Astronomy Picture Of the Day (APOD)Aurora and Orion
Looking toward the south from low Earth orbit, the crew of the Space Shuttle Endeavor made this stunning time exposure of the Aurora Australis (southern lights) in April of 1994. The aurora are caused by high energy electrons from the Solar Wind which are funneled into the atmosphere by the Earth's magnetic field.
Virgo Cluster Galaxies
Pictured are several galaxies of the Virgo Cluster, the closest cluster of galaxies to the Milky Way. The Virgo Cluster spans more than 5 degrees on the sky - about 10 times the angle made by a full Moon. It contains over 100 galaxies of many types - including spirals, ellipticals, and irregular galaxies.
Blue Jet Lightning
Recently two new types of lightning have been verified: red sprites and blue jets. These atmospheric discharges occur very high in the Earth's atmosphere - much higher than the familiar form of lightning. Blue jets appear blue in color and go from the tops of clouds to a height of about 50 kilometers.
Red Sprite Lightning
Recently two new types of lightning have been verified: red sprites and blue jets. These atmospheric discharges occur very high in the Earth's atmosphere - much higher than the familiar form of lightning.
Lightning and the Space Shuttle
There are many things about lightning that are not understood. Lightning has been seen in the atmospheres of Venus, Earth, Jupiter, and Saturn. A leading theory is that collisions of particles in clouds cause large areas of positive and negative charge.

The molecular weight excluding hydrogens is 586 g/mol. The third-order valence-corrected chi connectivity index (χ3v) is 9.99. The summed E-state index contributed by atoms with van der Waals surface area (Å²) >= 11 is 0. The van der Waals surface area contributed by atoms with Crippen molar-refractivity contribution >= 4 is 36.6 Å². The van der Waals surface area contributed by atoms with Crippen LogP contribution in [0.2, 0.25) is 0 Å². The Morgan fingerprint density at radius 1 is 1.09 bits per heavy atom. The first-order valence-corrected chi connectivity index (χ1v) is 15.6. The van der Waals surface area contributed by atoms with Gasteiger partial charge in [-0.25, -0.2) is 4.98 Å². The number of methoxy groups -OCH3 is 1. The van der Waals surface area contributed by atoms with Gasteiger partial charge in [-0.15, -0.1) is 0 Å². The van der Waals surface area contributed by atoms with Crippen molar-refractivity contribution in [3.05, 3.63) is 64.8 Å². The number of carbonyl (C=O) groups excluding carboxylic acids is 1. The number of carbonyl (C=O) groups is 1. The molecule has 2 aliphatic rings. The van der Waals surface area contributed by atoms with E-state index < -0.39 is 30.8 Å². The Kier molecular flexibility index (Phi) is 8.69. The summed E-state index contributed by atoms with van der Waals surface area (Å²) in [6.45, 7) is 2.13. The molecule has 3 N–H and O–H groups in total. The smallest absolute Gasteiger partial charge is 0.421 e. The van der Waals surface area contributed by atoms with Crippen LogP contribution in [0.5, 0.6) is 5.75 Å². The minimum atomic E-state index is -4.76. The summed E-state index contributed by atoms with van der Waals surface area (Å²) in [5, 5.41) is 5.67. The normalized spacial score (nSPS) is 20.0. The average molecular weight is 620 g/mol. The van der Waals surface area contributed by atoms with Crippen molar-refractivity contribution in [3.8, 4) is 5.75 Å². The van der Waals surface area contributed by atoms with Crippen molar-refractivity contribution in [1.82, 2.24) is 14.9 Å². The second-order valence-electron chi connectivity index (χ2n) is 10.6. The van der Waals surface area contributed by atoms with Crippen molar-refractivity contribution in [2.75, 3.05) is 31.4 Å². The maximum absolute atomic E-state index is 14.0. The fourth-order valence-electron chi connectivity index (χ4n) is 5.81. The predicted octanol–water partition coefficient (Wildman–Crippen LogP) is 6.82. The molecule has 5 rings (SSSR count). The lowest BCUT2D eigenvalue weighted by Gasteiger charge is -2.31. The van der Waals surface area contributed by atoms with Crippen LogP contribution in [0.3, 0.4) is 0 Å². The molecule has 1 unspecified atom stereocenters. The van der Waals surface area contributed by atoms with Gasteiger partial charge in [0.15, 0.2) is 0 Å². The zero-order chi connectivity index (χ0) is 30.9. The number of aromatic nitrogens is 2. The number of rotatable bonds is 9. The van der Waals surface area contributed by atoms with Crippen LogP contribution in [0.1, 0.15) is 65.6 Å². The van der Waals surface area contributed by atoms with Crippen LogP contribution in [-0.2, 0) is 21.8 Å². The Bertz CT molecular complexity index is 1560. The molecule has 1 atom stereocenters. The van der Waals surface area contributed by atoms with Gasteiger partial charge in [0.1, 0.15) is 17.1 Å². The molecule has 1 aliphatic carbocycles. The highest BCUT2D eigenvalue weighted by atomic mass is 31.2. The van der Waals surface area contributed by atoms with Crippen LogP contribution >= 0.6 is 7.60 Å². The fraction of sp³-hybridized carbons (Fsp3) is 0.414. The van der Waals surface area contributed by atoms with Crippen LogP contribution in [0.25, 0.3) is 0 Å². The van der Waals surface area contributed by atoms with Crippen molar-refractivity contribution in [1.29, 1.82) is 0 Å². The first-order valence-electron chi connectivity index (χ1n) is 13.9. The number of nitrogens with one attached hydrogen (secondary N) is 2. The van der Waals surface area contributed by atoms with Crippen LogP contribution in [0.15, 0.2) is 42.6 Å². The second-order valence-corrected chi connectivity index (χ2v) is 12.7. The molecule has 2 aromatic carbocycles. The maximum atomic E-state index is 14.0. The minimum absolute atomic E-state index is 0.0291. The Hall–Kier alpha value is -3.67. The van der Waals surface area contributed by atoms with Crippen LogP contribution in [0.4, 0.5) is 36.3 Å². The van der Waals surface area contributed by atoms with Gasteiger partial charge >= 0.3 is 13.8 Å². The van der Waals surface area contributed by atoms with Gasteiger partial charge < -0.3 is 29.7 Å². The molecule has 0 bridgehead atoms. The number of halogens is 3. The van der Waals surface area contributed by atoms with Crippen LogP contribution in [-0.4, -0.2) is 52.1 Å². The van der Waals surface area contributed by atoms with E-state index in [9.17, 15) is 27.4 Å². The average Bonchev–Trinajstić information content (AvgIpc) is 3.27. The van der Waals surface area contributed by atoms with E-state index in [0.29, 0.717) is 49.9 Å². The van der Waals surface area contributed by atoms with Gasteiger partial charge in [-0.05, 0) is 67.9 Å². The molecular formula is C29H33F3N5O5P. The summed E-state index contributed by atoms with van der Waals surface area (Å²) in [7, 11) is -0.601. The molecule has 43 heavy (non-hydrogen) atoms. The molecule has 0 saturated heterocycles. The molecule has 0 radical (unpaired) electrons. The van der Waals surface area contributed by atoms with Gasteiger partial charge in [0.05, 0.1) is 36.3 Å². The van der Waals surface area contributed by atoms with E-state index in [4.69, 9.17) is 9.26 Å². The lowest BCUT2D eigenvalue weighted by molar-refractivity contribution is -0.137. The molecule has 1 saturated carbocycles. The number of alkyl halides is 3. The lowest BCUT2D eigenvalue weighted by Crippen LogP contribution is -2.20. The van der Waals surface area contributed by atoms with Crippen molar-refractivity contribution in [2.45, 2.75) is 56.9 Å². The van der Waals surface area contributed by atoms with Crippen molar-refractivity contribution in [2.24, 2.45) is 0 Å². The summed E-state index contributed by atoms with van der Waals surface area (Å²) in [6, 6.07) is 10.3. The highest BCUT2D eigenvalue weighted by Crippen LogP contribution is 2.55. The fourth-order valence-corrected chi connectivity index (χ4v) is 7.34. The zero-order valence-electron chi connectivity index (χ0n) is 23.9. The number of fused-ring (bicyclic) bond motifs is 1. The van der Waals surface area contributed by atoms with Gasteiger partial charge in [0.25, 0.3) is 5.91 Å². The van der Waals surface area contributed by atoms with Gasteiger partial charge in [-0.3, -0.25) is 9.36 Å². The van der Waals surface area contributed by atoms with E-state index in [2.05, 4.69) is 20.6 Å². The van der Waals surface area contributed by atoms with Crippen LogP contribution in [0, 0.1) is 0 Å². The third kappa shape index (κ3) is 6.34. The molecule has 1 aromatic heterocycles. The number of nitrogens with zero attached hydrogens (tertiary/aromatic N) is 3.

M104: The Sombrero Galaxy
The famous Sombrero galaxy (M104) is a bright nearby spiral galaxy. The prominent dust lane and halo of stars and globular clusters give this galaxy its name. Something very energetic is going on in the Sombrero's center, as much X-ray light has been detected from it.
Simulating the Universe
The above cube represents a chunk of our universe as simulated by the Grand Challenge Cosmology Consortium (GC3). The cube is huge - it would take light 500 million years to cross it. Low density gas is shown as blue, and high density gas as red.
Eagle EGGs in M16
Star forming regions known as "EGGs" are uncovered at the end of this giant pillar of gas and dust in the Eagle Nebula (M16). EGGs, short for evaporating gaseous globules, are dense regions of mostly molecular hydrogen gas that fragment and gravitationally collapse to form stars.
M16: Stars Upon Pillars
How do stars form? This stunning picture taken recently by the Hubble Space Telescope gives us a first hand glimpse. Here evaporating gaseous globules (EGGs) are captured emerging from pillars of molecular hydrogen and dust in the Eagle Nebula (M16).
Vela Satellites: The Watchers
In October of 1963 the US Air Force launched the first in a series of satellites inspired by a recently signed nuclear test ban treaty. Signatories of this treaty agreed not to test nuclear devices in the atmosphere or in space.